My sister Amy found the letter as we were packing up things in the house in the Hollywood Hills, and we wondered out loud if she already knew; and if not then, when did she begin to realize that something was wrong? We'll never know, but what we do know for sure is that because of the fear and stigma surrounding Alzheimer's, she (we) waited far too long to tackle the problem head on; to see a neurologist, get the diagnosis, and take every possible proactive step as early as possible.
Would it have made a difference? In terms of the progression of the disease, no. What we know about Alzheimer's is that it cannot be cured, and the drugs available today do very little. But in terms of her comfort, and the quality of life for both her and my dad, it would have made a big difference. We would have planned better, spent more time together, been kinder and gentler to one another, and celebrated more. Plus, no one attacked a big problem like Molly Gray, and if she had been diagnosed early, I know that mom would have thrown herself into creating a memoir that we would all would cherish today.
About once a week someone here at the Atlanta Tech Village approaches me with a questioning look in their eyes - they know me as "that Alzheimer's guy" because I am one of the co-founders of The Memory Kit, and most know I lost my mom to the disease. They don't always want advice, just someone to talk to who's been there, and who understands what they're going through. But often their family is stuck where we were for too long: aware that something profond was happening, suspecting Alzheimer's, but not confronting it head on. If asked, I always offer the same advice: get proactive now. Early symptoms? Get to a neurologist and get diagnosed as soon as possible. You'll find out out if it's Alzheimer's or another form of dementia, or another condition with similar symptoms. You have absolutely nothing to gain and everything to lose by delaying the process. If you're a child with a parent (or siblings) trapped in place of fear or denial you may have to push, to be the squeaky wheel. It might be hard, and it might take some time to get everyone on the same page, but it will be well worth it, I promise.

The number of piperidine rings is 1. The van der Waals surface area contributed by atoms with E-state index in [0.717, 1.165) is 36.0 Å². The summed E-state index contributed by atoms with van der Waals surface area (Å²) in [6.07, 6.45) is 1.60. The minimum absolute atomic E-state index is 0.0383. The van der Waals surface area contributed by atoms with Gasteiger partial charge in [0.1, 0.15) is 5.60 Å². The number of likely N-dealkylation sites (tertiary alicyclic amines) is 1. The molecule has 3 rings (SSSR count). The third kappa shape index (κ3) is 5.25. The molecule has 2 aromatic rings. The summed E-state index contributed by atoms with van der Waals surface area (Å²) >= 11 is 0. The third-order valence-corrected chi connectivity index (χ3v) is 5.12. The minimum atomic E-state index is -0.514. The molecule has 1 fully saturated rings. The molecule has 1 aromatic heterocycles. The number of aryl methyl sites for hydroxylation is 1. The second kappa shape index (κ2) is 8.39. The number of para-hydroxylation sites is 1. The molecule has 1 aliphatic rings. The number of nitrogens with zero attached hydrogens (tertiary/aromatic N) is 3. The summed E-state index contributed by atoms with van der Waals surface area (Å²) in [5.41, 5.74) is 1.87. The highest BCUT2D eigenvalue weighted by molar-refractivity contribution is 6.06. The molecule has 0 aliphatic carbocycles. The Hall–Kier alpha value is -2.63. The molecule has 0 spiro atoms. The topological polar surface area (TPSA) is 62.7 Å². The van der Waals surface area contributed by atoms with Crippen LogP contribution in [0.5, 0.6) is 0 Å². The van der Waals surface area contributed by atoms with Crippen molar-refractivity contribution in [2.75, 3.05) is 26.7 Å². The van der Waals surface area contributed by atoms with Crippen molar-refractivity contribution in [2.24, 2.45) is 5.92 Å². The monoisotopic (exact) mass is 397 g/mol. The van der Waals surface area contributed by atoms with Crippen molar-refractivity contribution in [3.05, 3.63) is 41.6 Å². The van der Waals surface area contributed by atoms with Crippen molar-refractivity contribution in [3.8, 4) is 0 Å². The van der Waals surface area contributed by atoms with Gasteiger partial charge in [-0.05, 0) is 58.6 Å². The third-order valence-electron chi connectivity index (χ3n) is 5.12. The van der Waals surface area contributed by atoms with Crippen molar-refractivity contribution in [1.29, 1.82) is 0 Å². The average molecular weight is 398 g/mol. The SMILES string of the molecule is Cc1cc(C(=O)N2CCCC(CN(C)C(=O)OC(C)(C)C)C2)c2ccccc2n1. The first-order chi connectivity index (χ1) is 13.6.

For the record, as for me and how I handled things, I feel like I failed for the most part. I often wonder, would I have heeded the counsel I have given to others? I like to think so, but Alzheimer's is a disease surrounded with fear and stigma, and it can really throw a monkey wrench into family dynamics (as if they aren't already complicated enough!). If you have a loved one with early, or not-so-early, symptoms I encourage you to make it your New Year's resolution to push hard to get them diagnosed, and to seek out the information and resources and support you need.
For you and your family, I wish you a year filled with special moments together. And along the way take Molly's advice: "....write what you remember-----before you forget".